One last word: I don't know what the solution is, though I think Logan is dead on in suggesting that someone needs to file an injunction against the proposed regulations. I'm a minister. This isn't my job. This is a hobby that I really enjoy, one that has afforded me friendships that I would not otherwise have. I'm not sure what needs to be done. But that's precisely my point: I don't know, but someone, somewhere out there, probably does. To you, I say, get on it, and tell me what I can do to contribute to the cause. If my experience in smoking premium cigars for the last 20 years tells me anything, it is this: people from all different quarters of society have a lot in common over a good cigar. If that principle holds true, then someone ought to be able to galvanize the entire industry -- manufacturers, retailers, and end consumers. 

Thanks for reading.

Stefan

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Good read, spot on. If we are going to see anything filed I would guess it will be end of June or so. Takes time to get that stuff completed and everyone on board. I would also expect to hear something by the middle of June from some bugs in the industry or attorneys representing them. If neither happens then we will see a flooding of cigars hit the market in July - they then have that window before it is enforced. Now, during that window is when I would expect some shit to go down. All of course is my option and speculation.
Yeah, I guess I'm just getting a little discouraged by some of the conversations I've had. And let me clarify: none of those have been with any of you guys.

Thanks for sharing, Stefan.  I know I've been one of the people around here that doesn't seem to be as fired up as most others.  It has not been because I don't care, that I can assure you.  Watching the industry as a whole, I've seen actually what you do, lack of cohesion.  For the past year or so, I've been told how I need to join and be a member of CRA, and how they will stand up for the consumers like myself.  A voice for us all.  Like you said, we haven't seen much in response.  People were like, "Sign this petition, Doug."  Ten minutes later, "Oh, we need everyone to sign this petition too!"  I've got to be honest here.  Petitions mean dick.  It is the written equivalent of picketing.  It raises a few eyebrows, and maybe gets people to stop and think for a moment.  At the end of the day, that isn't going to cut the mustard in a situation like this.  Not with what the industry is up against.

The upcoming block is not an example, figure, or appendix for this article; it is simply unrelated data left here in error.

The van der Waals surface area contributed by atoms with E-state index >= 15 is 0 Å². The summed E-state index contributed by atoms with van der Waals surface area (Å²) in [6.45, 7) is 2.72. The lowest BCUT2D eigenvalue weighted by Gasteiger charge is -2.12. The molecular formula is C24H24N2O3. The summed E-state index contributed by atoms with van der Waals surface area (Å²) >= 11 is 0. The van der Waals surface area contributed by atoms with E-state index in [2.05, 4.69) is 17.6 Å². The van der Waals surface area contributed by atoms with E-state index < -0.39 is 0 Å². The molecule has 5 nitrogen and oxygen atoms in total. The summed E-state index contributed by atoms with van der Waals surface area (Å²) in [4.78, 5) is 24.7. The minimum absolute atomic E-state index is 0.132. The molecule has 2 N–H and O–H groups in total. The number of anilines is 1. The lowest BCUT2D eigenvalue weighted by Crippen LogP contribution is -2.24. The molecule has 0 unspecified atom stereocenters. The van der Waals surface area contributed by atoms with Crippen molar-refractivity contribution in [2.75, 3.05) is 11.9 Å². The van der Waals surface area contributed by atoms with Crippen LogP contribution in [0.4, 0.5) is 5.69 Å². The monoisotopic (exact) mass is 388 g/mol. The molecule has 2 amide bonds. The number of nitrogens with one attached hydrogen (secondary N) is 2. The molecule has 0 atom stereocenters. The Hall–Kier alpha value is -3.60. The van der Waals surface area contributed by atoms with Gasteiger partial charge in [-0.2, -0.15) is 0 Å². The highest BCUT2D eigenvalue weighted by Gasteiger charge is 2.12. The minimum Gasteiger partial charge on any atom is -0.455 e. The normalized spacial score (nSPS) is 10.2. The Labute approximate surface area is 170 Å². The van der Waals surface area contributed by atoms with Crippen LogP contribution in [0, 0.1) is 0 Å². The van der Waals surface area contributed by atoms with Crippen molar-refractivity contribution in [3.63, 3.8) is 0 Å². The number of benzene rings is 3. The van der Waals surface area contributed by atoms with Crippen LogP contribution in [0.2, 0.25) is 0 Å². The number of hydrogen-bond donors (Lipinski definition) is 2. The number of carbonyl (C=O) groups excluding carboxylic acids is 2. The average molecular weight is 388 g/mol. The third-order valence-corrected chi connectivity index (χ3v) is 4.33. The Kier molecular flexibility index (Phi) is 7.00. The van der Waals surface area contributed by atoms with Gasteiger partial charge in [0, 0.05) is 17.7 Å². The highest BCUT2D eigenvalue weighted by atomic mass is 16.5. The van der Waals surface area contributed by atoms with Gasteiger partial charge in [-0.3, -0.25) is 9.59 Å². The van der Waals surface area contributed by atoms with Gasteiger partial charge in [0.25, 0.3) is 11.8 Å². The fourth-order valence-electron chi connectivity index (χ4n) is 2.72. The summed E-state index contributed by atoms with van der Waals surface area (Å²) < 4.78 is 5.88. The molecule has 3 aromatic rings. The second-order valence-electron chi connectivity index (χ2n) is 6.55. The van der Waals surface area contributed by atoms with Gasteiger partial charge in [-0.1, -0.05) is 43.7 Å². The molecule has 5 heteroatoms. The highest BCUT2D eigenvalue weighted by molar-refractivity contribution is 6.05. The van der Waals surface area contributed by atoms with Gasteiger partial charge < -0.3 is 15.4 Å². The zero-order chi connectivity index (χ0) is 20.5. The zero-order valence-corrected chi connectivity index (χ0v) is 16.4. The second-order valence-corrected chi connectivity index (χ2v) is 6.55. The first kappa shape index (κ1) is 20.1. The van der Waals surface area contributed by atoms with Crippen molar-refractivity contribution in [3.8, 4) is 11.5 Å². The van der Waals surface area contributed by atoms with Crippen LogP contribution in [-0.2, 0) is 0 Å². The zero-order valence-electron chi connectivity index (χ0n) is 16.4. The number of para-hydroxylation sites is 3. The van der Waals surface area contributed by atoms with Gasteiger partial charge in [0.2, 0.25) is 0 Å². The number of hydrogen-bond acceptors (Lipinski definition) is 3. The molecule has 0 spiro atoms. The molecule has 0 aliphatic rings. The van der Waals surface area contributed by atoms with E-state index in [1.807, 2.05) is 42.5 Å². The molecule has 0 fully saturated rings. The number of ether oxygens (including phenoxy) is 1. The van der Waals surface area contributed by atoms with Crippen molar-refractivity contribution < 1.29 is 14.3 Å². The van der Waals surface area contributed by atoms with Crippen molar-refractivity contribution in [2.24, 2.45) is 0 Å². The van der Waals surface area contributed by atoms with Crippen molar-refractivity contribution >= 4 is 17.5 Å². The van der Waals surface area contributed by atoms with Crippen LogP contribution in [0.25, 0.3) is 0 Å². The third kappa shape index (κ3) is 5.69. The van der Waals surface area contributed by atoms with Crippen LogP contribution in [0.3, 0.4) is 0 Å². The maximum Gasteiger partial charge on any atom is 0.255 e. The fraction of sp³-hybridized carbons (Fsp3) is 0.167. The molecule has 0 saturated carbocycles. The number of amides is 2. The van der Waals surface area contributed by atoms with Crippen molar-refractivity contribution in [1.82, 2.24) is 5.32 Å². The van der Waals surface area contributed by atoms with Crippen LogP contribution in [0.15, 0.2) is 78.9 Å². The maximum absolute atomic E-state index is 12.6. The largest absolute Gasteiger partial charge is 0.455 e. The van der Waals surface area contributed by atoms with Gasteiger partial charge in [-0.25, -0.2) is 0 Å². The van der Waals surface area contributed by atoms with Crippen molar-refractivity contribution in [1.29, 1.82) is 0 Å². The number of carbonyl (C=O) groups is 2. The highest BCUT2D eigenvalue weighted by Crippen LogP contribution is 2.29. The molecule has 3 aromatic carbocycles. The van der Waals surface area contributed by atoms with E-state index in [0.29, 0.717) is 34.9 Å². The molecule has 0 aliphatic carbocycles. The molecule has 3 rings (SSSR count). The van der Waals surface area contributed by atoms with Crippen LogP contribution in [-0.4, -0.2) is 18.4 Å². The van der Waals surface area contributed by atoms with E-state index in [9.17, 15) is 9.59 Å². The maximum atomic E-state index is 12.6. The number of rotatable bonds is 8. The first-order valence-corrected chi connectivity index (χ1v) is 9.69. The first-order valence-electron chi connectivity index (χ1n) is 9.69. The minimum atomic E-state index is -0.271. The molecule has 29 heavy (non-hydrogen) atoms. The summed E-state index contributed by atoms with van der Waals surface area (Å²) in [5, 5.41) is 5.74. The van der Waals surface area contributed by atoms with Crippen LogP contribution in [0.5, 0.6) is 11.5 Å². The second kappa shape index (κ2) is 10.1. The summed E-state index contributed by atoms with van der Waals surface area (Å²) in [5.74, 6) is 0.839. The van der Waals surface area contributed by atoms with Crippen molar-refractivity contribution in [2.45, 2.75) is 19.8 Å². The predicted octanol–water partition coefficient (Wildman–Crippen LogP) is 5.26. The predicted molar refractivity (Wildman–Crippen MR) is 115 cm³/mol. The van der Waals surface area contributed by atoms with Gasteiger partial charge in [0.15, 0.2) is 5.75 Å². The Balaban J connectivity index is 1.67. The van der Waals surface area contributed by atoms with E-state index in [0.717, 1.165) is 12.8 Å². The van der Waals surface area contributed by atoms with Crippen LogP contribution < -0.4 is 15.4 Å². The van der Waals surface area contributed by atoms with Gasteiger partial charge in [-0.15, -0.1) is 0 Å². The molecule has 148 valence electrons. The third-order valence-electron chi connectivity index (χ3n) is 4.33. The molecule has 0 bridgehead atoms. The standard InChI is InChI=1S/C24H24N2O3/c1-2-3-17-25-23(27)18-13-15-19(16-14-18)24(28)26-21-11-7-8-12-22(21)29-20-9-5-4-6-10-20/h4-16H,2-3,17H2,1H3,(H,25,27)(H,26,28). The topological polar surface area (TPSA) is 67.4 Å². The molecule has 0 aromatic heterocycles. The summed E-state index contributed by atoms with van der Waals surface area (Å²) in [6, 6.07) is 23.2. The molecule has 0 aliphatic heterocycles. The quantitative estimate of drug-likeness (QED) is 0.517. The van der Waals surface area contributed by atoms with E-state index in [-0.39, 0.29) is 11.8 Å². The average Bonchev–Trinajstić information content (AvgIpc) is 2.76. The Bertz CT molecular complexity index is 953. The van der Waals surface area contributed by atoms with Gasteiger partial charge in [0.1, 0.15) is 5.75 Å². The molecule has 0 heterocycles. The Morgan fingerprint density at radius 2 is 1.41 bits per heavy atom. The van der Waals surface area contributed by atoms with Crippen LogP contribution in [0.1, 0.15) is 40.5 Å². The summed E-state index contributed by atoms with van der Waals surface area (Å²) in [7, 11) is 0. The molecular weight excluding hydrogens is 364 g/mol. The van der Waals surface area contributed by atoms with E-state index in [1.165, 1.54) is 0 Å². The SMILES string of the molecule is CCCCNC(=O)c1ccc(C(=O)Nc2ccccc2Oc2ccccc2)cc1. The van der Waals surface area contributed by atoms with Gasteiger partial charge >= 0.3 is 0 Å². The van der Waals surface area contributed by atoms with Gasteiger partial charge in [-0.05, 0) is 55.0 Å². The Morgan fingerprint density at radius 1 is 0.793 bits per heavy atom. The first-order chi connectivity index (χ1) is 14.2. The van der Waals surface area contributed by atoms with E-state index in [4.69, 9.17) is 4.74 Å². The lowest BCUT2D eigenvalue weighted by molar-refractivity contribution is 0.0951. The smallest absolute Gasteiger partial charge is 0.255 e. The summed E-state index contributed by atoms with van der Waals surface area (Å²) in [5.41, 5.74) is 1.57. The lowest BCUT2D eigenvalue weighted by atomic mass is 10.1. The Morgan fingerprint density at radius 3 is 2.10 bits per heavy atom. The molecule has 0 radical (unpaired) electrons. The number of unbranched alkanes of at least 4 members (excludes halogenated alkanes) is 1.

It is almost blatantly obvious this is backed by big tobacco.  Okay, it is truth. That means the cigar industry needs to come to the fight united, and armed properly.  Some people have said they need to work together with the vape industry to create a larger backing with similar interests.  I don't think this is a good idea, as these two industries are not even close to the same.  We know this because we've said it doesn't make sense that they were clumped together as it stands.  What I have seen is the vape industry band together on its own, and strongly even.  Cigars need to do the same.  My guess, and hope, is IPCPR is where this will happen.  Face to face, people can talk and work out a true game plan and response.  A place to unite everyone with one voice, and a true representative of the industry.  Problem with that is that it doesn't happen until the end of July.  So, really, things need to already be happening behind the scenes.  We just may not be in the know.  And that is most likely due to them wanting to get their ducks in a row before they go public with their game plan.  All we can do is hope this is true.  

This too. 

Very good post sir.